AMD Posts Financial Loss but Sees PC Demand Increasing

AMD posts another financial loss for the third quarter of 2009, but the company's executives offer an optimistic outlook for the next few months and into 2010. Specifically, the company says it believes consumers are ready to start buying desktops and notebooks again. AMD's results follow a solid quarterly report from Intel.

Advanced Micro Devices posted a financial loss in the third quarter, but the company's executives said they believe that the chip maker is poised for a turnaround in the coming months.

During an Oct. 15 conference call to discuss AMD's third-quarter results, CEO Dirk Meyer offered a positive outlook for the rest of 2009 despite the current loss. Meyer said he expected consumers to start buying PCs again in the fourth quarter and that businesses could begin refreshing their hardware-PCs and servers-in 2010.

"We are seeing continued recovery in both Europe and North America," Meyer said. "It also appears that the commercial IT market is positioned to improve next year."

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In addition, Meyer said AMD has been able to cut costs. The company is also controlling its expenses by shifting its processors to newer, 45-nanometer manufacturing, which allows the company to produce the chips at a much lower cost.

For the financial third quarter of 2009, which ended on Sept. 26, AMD reported a net loss of $128 million or 18 cents per share. During the third quarter, AMD collected $1.39 billion in revenue. Those numbers beat Wall Street expectations. Financial analysts had predicted a net loss of 42 cents per share for AMD, with revenue of $1.26 billion.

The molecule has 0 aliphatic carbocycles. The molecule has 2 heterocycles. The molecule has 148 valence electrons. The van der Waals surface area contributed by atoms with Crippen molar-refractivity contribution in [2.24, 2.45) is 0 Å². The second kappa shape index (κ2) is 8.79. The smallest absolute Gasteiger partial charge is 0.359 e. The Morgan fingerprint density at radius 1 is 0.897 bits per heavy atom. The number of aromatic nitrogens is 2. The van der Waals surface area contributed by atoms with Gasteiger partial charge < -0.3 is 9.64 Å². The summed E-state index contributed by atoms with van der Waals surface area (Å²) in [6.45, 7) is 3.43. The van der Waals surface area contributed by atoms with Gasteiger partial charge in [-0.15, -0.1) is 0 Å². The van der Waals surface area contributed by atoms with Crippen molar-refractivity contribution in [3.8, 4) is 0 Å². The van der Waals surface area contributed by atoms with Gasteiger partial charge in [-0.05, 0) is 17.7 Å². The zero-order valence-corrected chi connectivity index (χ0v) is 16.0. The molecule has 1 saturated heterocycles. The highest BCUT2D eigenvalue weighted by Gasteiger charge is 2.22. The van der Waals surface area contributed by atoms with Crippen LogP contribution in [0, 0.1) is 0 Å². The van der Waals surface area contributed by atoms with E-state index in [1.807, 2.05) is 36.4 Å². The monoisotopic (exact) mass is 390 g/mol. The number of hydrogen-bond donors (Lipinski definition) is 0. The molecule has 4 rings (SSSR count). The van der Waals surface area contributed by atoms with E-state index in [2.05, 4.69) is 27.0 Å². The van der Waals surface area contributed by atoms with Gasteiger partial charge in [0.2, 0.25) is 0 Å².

The numbers were also better than for the third quarter of 2008, when AMD posted a loss of $134 million or 22 cents per share. The latest numbers are also an improvement over the second quarter, when AMD posted a net loss of $330 million or 49 cents a share, with revenue of $1.18 billion.

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AMD, which is the world's second-largest producer of x86 processors for PCs and servers, posted its numbers just a few days after rival chip maker Intel reported its own third-quarter results. During the quarter, Intel earned almost $1.9 billion in profit on $9.39 billion in revenue, down from $10.2 billion in the third quarter of 2008. Still, Intel's positive numbers seemed to show that consumers and businesses were buying more hardware, specifically PCs.

Earlier the week of Oct. 12, Gartner and IDC reported that global PC shipments were better than expected in the third quarter of 2009.

In the coming months, AMD is expected to release a number of new laptop platforms geared toward the consumer market, allowing the company to take advantage of the 2009 holiday shopping season.

The "Tigris" platform, which the company originally planned to release in the third quarter, targets the mainstream notebook market. In addition, AMD plans to release "Congo," a platform design for what the company calls "thin and light" laptops and a follow-up to the "Yukon" platform it introduced at the beginning of 2009.

On the graphics side, Meyer said the company expected good results from the introduction of its ATI Radeon HD 5000 series of graphics processors, which support Microsoft's Directx11 technology that is used with Windows 7.

In addition to looking to attract consumer spending during the traditional holiday season, Meyer and his executives are preparing for what they hope will be a corporate IT refresh cycle in 2010. For that, AMD is betting on its Opteron processors, including its newer six-core chips, as well as its microprocessors for PCs.

"We are well-positioned relative to the extent that [the] commercial IT sector regains strength," Meyer said. "That is going to help us."